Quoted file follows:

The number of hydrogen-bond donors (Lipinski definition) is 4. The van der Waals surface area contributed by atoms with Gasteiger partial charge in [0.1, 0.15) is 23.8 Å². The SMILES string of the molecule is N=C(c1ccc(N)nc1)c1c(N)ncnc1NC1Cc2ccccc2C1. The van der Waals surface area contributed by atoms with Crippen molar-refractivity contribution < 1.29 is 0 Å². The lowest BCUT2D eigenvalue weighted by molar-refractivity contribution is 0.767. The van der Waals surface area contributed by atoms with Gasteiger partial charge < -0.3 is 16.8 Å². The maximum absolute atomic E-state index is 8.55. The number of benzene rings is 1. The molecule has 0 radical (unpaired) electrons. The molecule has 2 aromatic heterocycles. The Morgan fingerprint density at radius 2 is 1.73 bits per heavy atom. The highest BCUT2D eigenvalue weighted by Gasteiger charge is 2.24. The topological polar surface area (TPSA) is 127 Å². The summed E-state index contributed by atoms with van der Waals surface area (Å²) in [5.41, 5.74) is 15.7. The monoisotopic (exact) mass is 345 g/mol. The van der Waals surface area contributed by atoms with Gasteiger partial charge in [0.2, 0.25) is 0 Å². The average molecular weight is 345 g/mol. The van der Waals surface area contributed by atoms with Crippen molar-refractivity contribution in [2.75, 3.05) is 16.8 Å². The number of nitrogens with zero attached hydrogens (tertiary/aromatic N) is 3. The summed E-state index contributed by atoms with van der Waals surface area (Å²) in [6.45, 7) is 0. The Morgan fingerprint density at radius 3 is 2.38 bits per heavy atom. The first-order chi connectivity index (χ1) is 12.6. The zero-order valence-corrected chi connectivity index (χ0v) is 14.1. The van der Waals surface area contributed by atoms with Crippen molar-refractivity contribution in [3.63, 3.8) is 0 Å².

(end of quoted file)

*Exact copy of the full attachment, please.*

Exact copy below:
The number of hydrogen-bond donors (Lipinski definition) is 4. The van der Waals surface area contributed by atoms with Gasteiger partial charge in [0.1, 0.15) is 23.8 Å². The SMILES string of the molecule is N=C(c1ccc(N)nc1)c1c(N)ncnc1NC1Cc2ccccc2C1. The van der Waals surface area contributed by atoms with Crippen molar-refractivity contribution < 1.29 is 0 Å². The lowest BCUT2D eigenvalue weighted by molar-refractivity contribution is 0.767. The van der Waals surface area contributed by atoms with Gasteiger partial charge < -0.3 is 16.8 Å². The maximum absolute atomic E-state index is 8.55. The number of benzene rings is 1. The molecule has 0 radical (unpaired) electrons. The molecule has 2 aromatic heterocycles. The Morgan fingerprint density at radius 2 is 1.73 bits per heavy atom. The highest BCUT2D eigenvalue weighted by Gasteiger charge is 2.24. The topological polar surface area (TPSA) is 127 Å². The summed E-state index contributed by atoms with van der Waals surface area (Å²) in [5.41, 5.74) is 15.7. The monoisotopic (exact) mass is 345 g/mol. The van der Waals surface area contributed by atoms with Gasteiger partial charge in [0.2, 0.25) is 0 Å². The average molecular weight is 345 g/mol. The van der Waals surface area contributed by atoms with Crippen molar-refractivity contribution in [2.75, 3.05) is 16.8 Å². The number of nitrogens with zero attached hydrogens (tertiary/aromatic N) is 3. The summed E-state index contributed by atoms with van der Waals surface area (Å²) in [6.45, 7) is 0. The Morgan fingerprint density at radius 3 is 2.38 bits per heavy atom. The first-order chi connectivity index (χ1) is 12.6. The zero-order valence-corrected chi connectivity index (χ0v) is 14.1. The van der Waals surface area contributed by atoms with Crippen molar-refractivity contribution in [3.63, 3.8) is 0 Å².